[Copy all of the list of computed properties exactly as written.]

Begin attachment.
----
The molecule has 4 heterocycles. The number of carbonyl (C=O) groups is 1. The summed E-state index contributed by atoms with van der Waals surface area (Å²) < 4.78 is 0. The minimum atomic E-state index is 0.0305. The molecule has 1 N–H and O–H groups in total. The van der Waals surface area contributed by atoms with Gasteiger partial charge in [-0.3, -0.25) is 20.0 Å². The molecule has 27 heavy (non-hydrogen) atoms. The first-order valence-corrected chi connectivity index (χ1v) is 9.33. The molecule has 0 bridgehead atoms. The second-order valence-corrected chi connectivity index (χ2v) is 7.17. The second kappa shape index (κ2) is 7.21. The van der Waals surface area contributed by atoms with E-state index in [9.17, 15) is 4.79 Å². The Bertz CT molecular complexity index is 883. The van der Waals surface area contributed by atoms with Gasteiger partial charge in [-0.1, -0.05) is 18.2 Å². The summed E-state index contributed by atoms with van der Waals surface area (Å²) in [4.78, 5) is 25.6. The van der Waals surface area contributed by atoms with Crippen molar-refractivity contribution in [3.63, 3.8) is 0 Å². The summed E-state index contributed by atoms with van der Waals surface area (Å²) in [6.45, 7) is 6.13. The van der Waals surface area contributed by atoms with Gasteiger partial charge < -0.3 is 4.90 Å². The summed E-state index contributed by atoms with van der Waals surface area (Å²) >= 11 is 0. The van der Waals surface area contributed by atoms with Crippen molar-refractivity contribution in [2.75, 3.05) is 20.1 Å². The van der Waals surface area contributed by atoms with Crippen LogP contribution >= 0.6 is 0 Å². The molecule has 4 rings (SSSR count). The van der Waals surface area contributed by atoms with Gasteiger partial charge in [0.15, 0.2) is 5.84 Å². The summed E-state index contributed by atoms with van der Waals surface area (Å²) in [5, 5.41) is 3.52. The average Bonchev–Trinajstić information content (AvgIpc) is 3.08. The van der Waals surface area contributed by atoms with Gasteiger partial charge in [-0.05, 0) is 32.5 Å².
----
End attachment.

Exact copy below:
The molecule has 4 heterocycles. The number of carbonyl (C=O) groups is 1. The summed E-state index contributed by atoms with van der Waals surface area (Å²) < 4.78 is 0. The minimum atomic E-state index is 0.0305. The molecule has 1 N–H and O–H groups in total. The van der Waals surface area contributed by atoms with Gasteiger partial charge in [-0.3, -0.25) is 20.0 Å². The molecule has 27 heavy (non-hydrogen) atoms. The first-order valence-corrected chi connectivity index (χ1v) is 9.33. The molecule has 0 bridgehead atoms. The second-order valence-corrected chi connectivity index (χ2v) is 7.17. The second kappa shape index (κ2) is 7.21. The van der Waals surface area contributed by atoms with E-state index in [9.17, 15) is 4.79 Å². The Bertz CT molecular complexity index is 883. The van der Waals surface area contributed by atoms with Gasteiger partial charge in [-0.1, -0.05) is 18.2 Å². The summed E-state index contributed by atoms with van der Waals surface area (Å²) in [4.78, 5) is 25.6. The van der Waals surface area contributed by atoms with Crippen molar-refractivity contribution in [3.63, 3.8) is 0 Å². The summed E-state index contributed by atoms with van der Waals surface area (Å²) in [6.45, 7) is 6.13. The van der Waals surface area contributed by atoms with Gasteiger partial charge < -0.3 is 4.90 Å². The summed E-state index contributed by atoms with van der Waals surface area (Å²) >= 11 is 0. The van der Waals surface area contributed by atoms with Crippen molar-refractivity contribution in [2.75, 3.05) is 20.1 Å². The van der Waals surface area contributed by atoms with Crippen LogP contribution >= 0.6 is 0 Å². The molecule has 4 rings (SSSR count). The van der Waals surface area contributed by atoms with Gasteiger partial charge in [0.15, 0.2) is 5.84 Å². The summed E-state index contributed by atoms with van der Waals surface area (Å²) in [5, 5.41) is 3.52. The average Bonchev–Trinajstić information content (AvgIpc) is 3.08. The van der Waals surface area contributed by atoms with Gasteiger partial charge in [-0.05, 0) is 32.5 Å².